Monday, June 14, 2010

On "The Country of the Pointed Firs and Other Stories" by Sarah Orne Jewett ***

My only familiarity with Sarah Orne Jewett was from reading her story "A White Heron" in a class many years ago. Another woman author often dismissed as "local color" rather than realism, Jewett has been, I think, unfairly ignored, until the more diverse canon came into being after the 1950s, for Jewett is every bit as good a writer as most of the others of her time. She fits in well with the naturist/realist/localist writers of the time. The introduction to the version I read even went so far as to say that she was doing realism before Howells and others started to do so and before it had a name. This may be a stretch, given that Howells's major book predates Jewett's major work.

Jewett's writing reminds me most of the nature writers of the late nineteenth century. Her characters often go out to the woods and commune with it, find something from it, and return to the world refreshed. There is much attention to what exactly they see, as if Jewett herself had a nature guide with her when she wrote the story or traversed the hills (likely, she knew more about which species was which than I do--I'm the one that would need the book). "A White Heron" fits this perfectly. Initially the story of a girl who meets a boy who likes to hunt and "falls" for him, "A White Heron" becomes a story about a girl who falls for nature instead.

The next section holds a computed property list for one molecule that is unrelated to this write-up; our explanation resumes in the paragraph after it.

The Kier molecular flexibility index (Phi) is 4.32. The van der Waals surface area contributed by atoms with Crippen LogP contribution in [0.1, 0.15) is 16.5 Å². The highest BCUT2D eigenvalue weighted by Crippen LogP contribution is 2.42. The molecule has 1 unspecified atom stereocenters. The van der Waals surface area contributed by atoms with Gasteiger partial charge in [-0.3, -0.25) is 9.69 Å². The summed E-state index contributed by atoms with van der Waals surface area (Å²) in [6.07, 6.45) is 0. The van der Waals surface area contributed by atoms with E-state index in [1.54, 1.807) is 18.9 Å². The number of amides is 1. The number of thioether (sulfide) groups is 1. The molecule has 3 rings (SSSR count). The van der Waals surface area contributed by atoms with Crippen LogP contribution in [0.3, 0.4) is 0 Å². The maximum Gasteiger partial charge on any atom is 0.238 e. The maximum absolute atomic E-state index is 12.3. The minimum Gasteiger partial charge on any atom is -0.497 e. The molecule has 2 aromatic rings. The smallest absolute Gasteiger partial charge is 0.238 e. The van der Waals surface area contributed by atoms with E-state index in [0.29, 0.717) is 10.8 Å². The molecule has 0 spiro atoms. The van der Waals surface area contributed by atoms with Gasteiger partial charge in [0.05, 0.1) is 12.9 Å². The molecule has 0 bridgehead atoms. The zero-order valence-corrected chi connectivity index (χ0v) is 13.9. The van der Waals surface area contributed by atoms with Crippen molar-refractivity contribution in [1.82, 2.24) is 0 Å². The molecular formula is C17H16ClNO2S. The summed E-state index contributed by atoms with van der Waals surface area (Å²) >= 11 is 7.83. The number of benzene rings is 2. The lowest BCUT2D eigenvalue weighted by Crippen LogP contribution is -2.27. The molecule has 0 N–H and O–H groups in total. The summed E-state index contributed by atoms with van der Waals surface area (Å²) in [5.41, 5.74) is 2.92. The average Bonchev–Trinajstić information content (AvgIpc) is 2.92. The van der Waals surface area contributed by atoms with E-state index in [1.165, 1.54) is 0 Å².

The Country of Pointed Firs--a work I'd long assumed was a short story because of its constant pairing with "other stories"--is actually a novella of quite some length. It tells the tale of a woman who goes to visit Dunnet Landing, a seaside town in Maine. As in much of Jewett's work, nothing much seems to happen. The woman meets locals, talks with them, hears their stories about this person who died or about how the current generation isn't as tough as the previous or how all the sailors have gone away, walks into nature by herself or sails there, collects herbs, learns about herbs from the woman she lives with, and so on. And yet, by the sheer beauty of her language, Jewett moves us forward, compelling us to read lazily on. And we do. And when summer comes to an end and fall makes its full claim on the senses and the visitor must go away, we too are sad. It's like we're leaving a town we've spent the summer in. And that is not an easy thing to achieve in mere words.

The collection I read included the novella, four other Dunnet Landing stories, and four random classic stories by Jewett. The novella is the main feature for good reason, as it introduces all the major characters and is probably the best of the works in the collection, save perhaps the classic "A White Heron."

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